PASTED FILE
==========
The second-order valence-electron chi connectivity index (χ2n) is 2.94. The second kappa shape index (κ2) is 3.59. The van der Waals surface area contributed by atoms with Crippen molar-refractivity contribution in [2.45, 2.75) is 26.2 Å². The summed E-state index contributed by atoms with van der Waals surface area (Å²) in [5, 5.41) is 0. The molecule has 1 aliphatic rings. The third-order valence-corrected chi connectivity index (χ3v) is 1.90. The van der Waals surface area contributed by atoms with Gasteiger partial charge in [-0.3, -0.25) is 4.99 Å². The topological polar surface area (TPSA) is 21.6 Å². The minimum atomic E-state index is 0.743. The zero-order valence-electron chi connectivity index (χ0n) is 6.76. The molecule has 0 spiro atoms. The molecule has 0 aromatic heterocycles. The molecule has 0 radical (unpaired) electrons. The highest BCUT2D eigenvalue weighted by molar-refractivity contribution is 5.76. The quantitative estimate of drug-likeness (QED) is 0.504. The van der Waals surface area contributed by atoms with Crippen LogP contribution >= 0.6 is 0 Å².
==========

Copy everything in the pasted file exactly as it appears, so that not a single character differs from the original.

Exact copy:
The second-order valence-electron chi connectivity index (χ2n) is 2.94. The second kappa shape index (κ2) is 3.59. The van der Waals surface area contributed by atoms with Crippen molar-refractivity contribution in [2.45, 2.75) is 26.2 Å². The summed E-state index contributed by atoms with van der Waals surface area (Å²) in [5, 5.41) is 0. The molecule has 1 aliphatic rings. The third-order valence-corrected chi connectivity index (χ3v) is 1.90. The van der Waals surface area contributed by atoms with Gasteiger partial charge in [-0.3, -0.25) is 4.99 Å². The topological polar surface area (TPSA) is 21.6 Å². The minimum atomic E-state index is 0.743. The zero-order valence-electron chi connectivity index (χ0n) is 6.76. The molecule has 0 spiro atoms. The molecule has 0 aromatic heterocycles. The molecule has 0 radical (unpaired) electrons. The highest BCUT2D eigenvalue weighted by molar-refractivity contribution is 5.76. The quantitative estimate of drug-likeness (QED) is 0.504. The van der Waals surface area contributed by atoms with Crippen LogP contribution >= 0.6 is 0 Å².